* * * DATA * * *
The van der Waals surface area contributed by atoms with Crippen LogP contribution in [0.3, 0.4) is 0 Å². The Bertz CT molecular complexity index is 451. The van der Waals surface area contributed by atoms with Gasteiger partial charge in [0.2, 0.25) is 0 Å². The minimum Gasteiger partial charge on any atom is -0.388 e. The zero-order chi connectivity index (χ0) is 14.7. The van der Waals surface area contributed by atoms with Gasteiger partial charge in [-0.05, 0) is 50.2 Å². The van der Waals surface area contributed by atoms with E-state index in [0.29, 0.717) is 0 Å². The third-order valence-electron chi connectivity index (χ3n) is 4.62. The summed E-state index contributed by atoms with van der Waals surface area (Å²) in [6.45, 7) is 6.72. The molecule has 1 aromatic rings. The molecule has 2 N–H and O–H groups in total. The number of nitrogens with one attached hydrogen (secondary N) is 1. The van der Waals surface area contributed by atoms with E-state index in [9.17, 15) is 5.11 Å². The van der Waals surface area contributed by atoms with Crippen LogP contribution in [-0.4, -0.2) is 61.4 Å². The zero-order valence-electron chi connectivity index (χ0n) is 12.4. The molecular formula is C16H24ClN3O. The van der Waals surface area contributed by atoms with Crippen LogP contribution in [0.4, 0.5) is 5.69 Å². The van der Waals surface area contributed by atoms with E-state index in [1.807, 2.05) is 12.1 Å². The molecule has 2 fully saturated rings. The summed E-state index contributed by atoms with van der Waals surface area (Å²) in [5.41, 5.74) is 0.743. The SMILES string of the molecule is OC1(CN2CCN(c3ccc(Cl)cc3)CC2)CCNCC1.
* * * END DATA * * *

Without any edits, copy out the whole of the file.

The van der Waals surface area contributed by atoms with Crippen LogP contribution in [0.3, 0.4) is 0 Å². The Bertz CT molecular complexity index is 451. The van der Waals surface area contributed by atoms with Gasteiger partial charge in [0.2, 0.25) is 0 Å². The minimum Gasteiger partial charge on any atom is -0.388 e. The zero-order chi connectivity index (χ0) is 14.7. The van der Waals surface area contributed by atoms with Gasteiger partial charge in [-0.05, 0) is 50.2 Å². The van der Waals surface area contributed by atoms with E-state index in [0.29, 0.717) is 0 Å². The third-order valence-electron chi connectivity index (χ3n) is 4.62. The summed E-state index contributed by atoms with van der Waals surface area (Å²) in [6.45, 7) is 6.72. The molecule has 1 aromatic rings. The molecule has 2 N–H and O–H groups in total. The number of nitrogens with one attached hydrogen (secondary N) is 1. The van der Waals surface area contributed by atoms with E-state index in [9.17, 15) is 5.11 Å². The van der Waals surface area contributed by atoms with Crippen LogP contribution in [-0.4, -0.2) is 61.4 Å². The zero-order valence-electron chi connectivity index (χ0n) is 12.4. The molecular formula is C16H24ClN3O. The van der Waals surface area contributed by atoms with Crippen LogP contribution in [0.4, 0.5) is 5.69 Å². The van der Waals surface area contributed by atoms with E-state index in [1.807, 2.05) is 12.1 Å². The molecule has 2 fully saturated rings. The summed E-state index contributed by atoms with van der Waals surface area (Å²) in [5.41, 5.74) is 0.743. The SMILES string of the molecule is OC1(CN2CCN(c3ccc(Cl)cc3)CC2)CCNCC1.